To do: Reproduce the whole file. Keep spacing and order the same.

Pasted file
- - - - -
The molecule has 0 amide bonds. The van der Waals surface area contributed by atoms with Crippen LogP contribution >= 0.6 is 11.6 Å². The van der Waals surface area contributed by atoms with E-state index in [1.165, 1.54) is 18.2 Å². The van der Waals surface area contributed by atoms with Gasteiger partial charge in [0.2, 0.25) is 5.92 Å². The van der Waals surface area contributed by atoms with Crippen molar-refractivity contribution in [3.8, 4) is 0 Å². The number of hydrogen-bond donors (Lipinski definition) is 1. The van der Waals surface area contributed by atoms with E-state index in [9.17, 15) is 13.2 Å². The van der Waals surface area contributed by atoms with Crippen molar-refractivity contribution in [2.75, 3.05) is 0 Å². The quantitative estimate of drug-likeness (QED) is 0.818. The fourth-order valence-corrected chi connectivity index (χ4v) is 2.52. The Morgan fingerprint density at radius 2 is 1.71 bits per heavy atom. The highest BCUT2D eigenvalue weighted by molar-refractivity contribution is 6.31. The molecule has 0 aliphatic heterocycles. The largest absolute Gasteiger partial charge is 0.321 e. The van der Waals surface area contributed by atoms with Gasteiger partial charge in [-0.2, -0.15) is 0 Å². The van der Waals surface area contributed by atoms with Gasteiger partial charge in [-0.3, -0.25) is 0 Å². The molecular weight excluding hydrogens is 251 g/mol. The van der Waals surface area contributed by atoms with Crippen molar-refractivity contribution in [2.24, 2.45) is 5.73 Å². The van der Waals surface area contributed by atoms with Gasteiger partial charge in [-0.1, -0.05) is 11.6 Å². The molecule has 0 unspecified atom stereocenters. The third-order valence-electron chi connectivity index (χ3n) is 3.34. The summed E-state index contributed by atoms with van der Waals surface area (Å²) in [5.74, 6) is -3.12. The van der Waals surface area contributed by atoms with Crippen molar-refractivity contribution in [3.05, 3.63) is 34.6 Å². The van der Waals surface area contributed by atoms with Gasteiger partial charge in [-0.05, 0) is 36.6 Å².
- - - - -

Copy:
The molecule has 0 amide bonds. The van der Waals surface area contributed by atoms with Crippen LogP contribution >= 0.6 is 11.6 Å². The van der Waals surface area contributed by atoms with E-state index in [1.165, 1.54) is 18.2 Å². The van der Waals surface area contributed by atoms with Gasteiger partial charge in [0.2, 0.25) is 5.92 Å². The van der Waals surface area contributed by atoms with Crippen molar-refractivity contribution in [3.8, 4) is 0 Å². The number of hydrogen-bond donors (Lipinski definition) is 1. The van der Waals surface area contributed by atoms with E-state index in [9.17, 15) is 13.2 Å². The van der Waals surface area contributed by atoms with Crippen molar-refractivity contribution in [2.75, 3.05) is 0 Å². The quantitative estimate of drug-likeness (QED) is 0.818. The fourth-order valence-corrected chi connectivity index (χ4v) is 2.52. The Morgan fingerprint density at radius 2 is 1.71 bits per heavy atom. The highest BCUT2D eigenvalue weighted by molar-refractivity contribution is 6.31. The molecule has 0 aliphatic heterocycles. The largest absolute Gasteiger partial charge is 0.321 e. The van der Waals surface area contributed by atoms with Gasteiger partial charge in [-0.2, -0.15) is 0 Å². The van der Waals surface area contributed by atoms with Gasteiger partial charge in [-0.3, -0.25) is 0 Å². The molecular weight excluding hydrogens is 251 g/mol. The van der Waals surface area contributed by atoms with Crippen molar-refractivity contribution in [2.24, 2.45) is 5.73 Å². The van der Waals surface area contributed by atoms with Gasteiger partial charge in [-0.1, -0.05) is 11.6 Å². The molecule has 0 unspecified atom stereocenters. The third-order valence-electron chi connectivity index (χ3n) is 3.34. The summed E-state index contributed by atoms with van der Waals surface area (Å²) in [5.74, 6) is -3.12. The van der Waals surface area contributed by atoms with Crippen molar-refractivity contribution in [3.05, 3.63) is 34.6 Å². The van der Waals surface area contributed by atoms with Gasteiger partial charge in [-0.05, 0) is 36.6 Å².